Whether you have been newly diagnosed with migraine or have been living with it your entire life, there are probably times where it can feel incredibly isolating. But you do not have to go through it alone. In fact, there are countless resources available that you can turn to for migraine awareness, education and support.
Migraine Blogs & Communities
Only a handful of blogs are committed to sourcing relevant and research-backed information about migraine and other chronic headache disorders. Additionally, there are several online communities where you can share your experiences with other patients.
Part of the Health Union ecosystem of condition-specific websites, migraine.com encompasses educational articles, advocate features and patient forums. Visit migraine.com ➜
Migraine Again prides itself on being a platform “by patients, for patients” in an effort to help others better manage and live with the condition. Visit migraineagain.com ➜
Newly launched in 2018, Migraine Disease is the brainchild of top advocates Tammy Rome and Teri Robert. All of its informational articles are reviewed by headache specialists. Visit migrainedisease.com ➜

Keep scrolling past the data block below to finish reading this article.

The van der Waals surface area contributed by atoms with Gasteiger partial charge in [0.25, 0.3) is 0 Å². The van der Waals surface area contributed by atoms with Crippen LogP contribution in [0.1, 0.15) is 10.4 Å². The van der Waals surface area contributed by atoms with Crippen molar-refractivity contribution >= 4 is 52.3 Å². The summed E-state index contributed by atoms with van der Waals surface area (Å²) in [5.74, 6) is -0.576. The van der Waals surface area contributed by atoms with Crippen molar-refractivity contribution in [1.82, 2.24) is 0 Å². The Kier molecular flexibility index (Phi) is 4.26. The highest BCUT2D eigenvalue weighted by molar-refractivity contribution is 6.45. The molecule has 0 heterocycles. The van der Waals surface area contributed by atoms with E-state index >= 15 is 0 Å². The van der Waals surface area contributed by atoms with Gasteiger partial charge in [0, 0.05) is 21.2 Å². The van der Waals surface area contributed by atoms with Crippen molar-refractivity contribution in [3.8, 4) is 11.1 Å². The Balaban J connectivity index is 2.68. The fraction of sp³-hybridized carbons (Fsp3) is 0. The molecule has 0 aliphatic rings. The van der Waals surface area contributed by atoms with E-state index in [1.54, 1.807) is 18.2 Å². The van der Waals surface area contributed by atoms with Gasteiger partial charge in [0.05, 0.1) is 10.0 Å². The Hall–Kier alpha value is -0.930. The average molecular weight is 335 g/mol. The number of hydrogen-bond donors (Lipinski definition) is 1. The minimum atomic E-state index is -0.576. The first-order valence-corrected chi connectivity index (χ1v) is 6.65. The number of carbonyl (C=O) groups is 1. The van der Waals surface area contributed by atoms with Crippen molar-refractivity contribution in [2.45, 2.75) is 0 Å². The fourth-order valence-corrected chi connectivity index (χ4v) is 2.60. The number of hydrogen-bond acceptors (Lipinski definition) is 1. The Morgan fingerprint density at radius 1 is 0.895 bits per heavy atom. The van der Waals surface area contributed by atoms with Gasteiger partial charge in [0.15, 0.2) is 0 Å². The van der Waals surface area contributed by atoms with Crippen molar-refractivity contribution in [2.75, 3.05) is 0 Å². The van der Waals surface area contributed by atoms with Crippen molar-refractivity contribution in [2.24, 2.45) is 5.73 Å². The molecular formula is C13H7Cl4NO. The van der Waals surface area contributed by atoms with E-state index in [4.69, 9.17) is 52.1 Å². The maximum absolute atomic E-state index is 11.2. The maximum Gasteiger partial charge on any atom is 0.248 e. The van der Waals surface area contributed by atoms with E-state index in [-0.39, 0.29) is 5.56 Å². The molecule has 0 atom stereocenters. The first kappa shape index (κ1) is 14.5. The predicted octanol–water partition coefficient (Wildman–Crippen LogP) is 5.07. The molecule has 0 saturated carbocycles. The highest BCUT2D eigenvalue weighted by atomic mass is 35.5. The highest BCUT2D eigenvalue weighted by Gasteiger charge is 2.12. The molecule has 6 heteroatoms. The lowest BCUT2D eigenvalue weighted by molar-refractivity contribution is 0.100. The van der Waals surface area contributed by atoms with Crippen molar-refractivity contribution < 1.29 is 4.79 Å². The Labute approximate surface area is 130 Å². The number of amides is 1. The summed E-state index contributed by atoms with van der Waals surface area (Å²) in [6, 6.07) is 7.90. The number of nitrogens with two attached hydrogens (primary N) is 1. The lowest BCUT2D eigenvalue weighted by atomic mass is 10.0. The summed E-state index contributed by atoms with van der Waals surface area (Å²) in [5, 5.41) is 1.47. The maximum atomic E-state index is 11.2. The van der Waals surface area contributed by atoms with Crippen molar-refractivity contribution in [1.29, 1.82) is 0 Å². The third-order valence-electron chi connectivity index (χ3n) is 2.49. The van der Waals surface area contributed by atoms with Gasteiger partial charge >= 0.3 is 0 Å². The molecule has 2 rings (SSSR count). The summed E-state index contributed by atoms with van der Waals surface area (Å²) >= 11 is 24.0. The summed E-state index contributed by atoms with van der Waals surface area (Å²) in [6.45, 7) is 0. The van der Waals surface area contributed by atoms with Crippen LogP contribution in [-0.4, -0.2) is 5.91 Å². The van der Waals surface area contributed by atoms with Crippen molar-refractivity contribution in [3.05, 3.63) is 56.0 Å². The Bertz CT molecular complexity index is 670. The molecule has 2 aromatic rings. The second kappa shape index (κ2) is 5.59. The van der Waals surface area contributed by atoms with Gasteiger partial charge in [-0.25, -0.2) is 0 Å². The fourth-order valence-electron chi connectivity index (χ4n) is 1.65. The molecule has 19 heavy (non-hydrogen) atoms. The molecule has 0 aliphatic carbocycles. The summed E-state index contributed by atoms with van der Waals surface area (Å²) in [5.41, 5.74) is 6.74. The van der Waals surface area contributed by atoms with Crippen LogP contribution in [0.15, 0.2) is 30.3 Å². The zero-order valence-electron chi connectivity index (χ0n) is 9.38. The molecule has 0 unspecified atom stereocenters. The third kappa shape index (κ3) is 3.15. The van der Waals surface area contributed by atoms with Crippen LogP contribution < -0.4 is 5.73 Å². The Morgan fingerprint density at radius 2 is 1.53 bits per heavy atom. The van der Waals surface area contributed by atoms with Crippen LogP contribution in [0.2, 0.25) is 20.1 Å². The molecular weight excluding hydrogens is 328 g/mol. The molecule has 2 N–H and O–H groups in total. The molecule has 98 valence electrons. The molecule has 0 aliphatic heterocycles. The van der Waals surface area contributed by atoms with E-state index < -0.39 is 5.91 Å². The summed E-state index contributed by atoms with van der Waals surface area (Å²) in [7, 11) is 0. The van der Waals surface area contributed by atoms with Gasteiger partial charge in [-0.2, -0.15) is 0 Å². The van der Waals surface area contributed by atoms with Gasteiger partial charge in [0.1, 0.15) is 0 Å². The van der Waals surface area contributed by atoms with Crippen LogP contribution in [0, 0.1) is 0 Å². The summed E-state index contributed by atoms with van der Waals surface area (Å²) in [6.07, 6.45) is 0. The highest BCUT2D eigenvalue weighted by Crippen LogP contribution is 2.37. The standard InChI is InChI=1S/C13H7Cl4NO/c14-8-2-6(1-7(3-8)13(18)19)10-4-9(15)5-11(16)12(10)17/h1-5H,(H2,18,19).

Named one of the top migraine blogs by Healthline, TheraSpecs articles include detailed insight into migraine as well as one of its most notorious symptoms: light sensitivity. Visit theraspecs.com blog ➜
The Mighty Site is chock full of patient voices who bust stigmas and showcase what it is like to live with a disabling chronic illness—all with a good mix of humor, inspiration and personality. Visit themighty.com ➜
Speak Your Migraine
With backing from Amgen and Novartis, the Speak Your Migraine campaign offers unique perspectives for patients and caregivers through videos and other content. Visit speakyourmigraine.com ➜
Migraine on Reddit
Connecting with others to ask questions, share experiences and spread knowledge is the focus of this highly-active community on Reddit. Visit reddit.com migraine community ➜
Migraine Support Organizations
How can you keep informed on the latest in migraine-related news? There are several support organizations that lead the charge in research and education. In addition, they also perform a critical function in the advocacy of patients in the public forum. This can translate to increased funding opportunities, the advancement of clinical research studies, and the continuing education of new and existing headache specialists. Specific organizations include:
- Alliance for Headache Disorders Advocacy
- American Migraine Foundation
- American Headache Society
- Association of Migraine Disorders
- Headache and Migraine Policy Forum
- International Headache Society
- Migraine Research Foundation
- National Headache Foundation
Many of these organizations also hold fundraising events throughout the year and allow for other ways to get involved. Click on the links above in order to learn how you might support their efforts.
Migraine and Headache Specialist Finders